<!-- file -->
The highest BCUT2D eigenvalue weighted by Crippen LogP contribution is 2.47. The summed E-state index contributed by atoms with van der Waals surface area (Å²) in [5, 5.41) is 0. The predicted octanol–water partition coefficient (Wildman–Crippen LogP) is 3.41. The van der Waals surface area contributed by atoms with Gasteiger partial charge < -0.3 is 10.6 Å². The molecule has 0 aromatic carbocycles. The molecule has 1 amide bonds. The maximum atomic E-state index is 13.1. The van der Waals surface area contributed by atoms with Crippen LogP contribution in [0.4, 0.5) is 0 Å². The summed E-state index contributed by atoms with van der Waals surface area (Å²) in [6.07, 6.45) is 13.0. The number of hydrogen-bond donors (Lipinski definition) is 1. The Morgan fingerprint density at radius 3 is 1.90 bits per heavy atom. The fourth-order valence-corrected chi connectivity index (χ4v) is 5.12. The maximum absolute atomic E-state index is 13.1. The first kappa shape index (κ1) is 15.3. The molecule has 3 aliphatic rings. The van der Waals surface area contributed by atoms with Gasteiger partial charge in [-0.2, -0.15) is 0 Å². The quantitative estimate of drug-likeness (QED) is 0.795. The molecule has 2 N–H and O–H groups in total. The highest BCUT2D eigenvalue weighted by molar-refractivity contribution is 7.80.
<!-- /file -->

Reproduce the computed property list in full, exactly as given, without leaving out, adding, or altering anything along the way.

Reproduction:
The highest BCUT2D eigenvalue weighted by Crippen LogP contribution is 2.47. The summed E-state index contributed by atoms with van der Waals surface area (Å²) in [5, 5.41) is 0. The predicted octanol–water partition coefficient (Wildman–Crippen LogP) is 3.41. The van der Waals surface area contributed by atoms with Gasteiger partial charge < -0.3 is 10.6 Å². The molecule has 0 aromatic carbocycles. The molecule has 1 amide bonds. The maximum atomic E-state index is 13.1. The van der Waals surface area contributed by atoms with Crippen LogP contribution in [0.4, 0.5) is 0 Å². The summed E-state index contributed by atoms with van der Waals surface area (Å²) in [6.07, 6.45) is 13.0. The number of hydrogen-bond donors (Lipinski definition) is 1. The Morgan fingerprint density at radius 3 is 1.90 bits per heavy atom. The fourth-order valence-corrected chi connectivity index (χ4v) is 5.12. The maximum absolute atomic E-state index is 13.1. The first kappa shape index (κ1) is 15.3. The molecule has 3 aliphatic rings. The van der Waals surface area contributed by atoms with Gasteiger partial charge in [-0.2, -0.15) is 0 Å². The quantitative estimate of drug-likeness (QED) is 0.795. The molecule has 2 N–H and O–H groups in total. The highest BCUT2D eigenvalue weighted by molar-refractivity contribution is 7.80.